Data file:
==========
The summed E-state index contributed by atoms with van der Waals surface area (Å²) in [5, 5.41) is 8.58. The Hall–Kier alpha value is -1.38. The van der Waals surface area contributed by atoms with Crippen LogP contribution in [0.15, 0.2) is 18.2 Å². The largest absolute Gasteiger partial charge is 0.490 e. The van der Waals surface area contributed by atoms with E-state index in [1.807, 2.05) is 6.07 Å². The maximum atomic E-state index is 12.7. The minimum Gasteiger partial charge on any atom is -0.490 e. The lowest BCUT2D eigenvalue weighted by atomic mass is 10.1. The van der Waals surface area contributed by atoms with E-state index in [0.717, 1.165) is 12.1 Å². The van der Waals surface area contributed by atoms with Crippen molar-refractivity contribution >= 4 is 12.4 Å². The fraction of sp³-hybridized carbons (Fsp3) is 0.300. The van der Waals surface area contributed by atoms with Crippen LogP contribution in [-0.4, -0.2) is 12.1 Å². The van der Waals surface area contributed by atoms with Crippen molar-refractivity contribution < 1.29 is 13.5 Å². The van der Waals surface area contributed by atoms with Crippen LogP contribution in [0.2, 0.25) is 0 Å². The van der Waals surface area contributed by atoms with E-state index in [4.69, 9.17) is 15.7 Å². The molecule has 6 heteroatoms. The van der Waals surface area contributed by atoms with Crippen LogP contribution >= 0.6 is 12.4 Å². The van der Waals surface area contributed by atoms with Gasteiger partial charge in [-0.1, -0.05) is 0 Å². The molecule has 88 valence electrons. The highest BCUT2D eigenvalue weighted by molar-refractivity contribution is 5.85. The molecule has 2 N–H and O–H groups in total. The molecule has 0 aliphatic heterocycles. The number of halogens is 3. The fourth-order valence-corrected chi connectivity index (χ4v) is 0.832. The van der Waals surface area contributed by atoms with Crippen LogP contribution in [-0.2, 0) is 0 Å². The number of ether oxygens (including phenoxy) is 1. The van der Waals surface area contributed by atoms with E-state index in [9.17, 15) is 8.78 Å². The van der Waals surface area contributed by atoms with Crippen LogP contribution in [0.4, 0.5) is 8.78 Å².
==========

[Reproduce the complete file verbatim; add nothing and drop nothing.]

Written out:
The summed E-state index contributed by atoms with van der Waals surface area (Å²) in [5, 5.41) is 8.58. The Hall–Kier alpha value is -1.38. The van der Waals surface area contributed by atoms with Crippen LogP contribution in [0.15, 0.2) is 18.2 Å². The largest absolute Gasteiger partial charge is 0.490 e. The van der Waals surface area contributed by atoms with E-state index in [1.807, 2.05) is 6.07 Å². The maximum atomic E-state index is 12.7. The minimum Gasteiger partial charge on any atom is -0.490 e. The lowest BCUT2D eigenvalue weighted by atomic mass is 10.1. The van der Waals surface area contributed by atoms with E-state index in [0.717, 1.165) is 12.1 Å². The van der Waals surface area contributed by atoms with Crippen molar-refractivity contribution >= 4 is 12.4 Å². The fraction of sp³-hybridized carbons (Fsp3) is 0.300. The van der Waals surface area contributed by atoms with Crippen LogP contribution in [-0.4, -0.2) is 12.1 Å². The van der Waals surface area contributed by atoms with Crippen molar-refractivity contribution < 1.29 is 13.5 Å². The van der Waals surface area contributed by atoms with Crippen LogP contribution in [0.2, 0.25) is 0 Å². The van der Waals surface area contributed by atoms with E-state index in [4.69, 9.17) is 15.7 Å². The molecule has 6 heteroatoms. The van der Waals surface area contributed by atoms with Crippen LogP contribution >= 0.6 is 12.4 Å². The van der Waals surface area contributed by atoms with Gasteiger partial charge in [-0.1, -0.05) is 0 Å². The molecule has 88 valence electrons. The highest BCUT2D eigenvalue weighted by molar-refractivity contribution is 5.85. The molecule has 2 N–H and O–H groups in total. The molecule has 0 aliphatic heterocycles. The number of halogens is 3. The fourth-order valence-corrected chi connectivity index (χ4v) is 0.832. The van der Waals surface area contributed by atoms with Crippen LogP contribution in [-0.2, 0) is 0 Å². The number of ether oxygens (including phenoxy) is 1. The van der Waals surface area contributed by atoms with E-state index in [9.17, 15) is 8.78 Å². The van der Waals surface area contributed by atoms with Crippen LogP contribution in [0.4, 0.5) is 8.78 Å².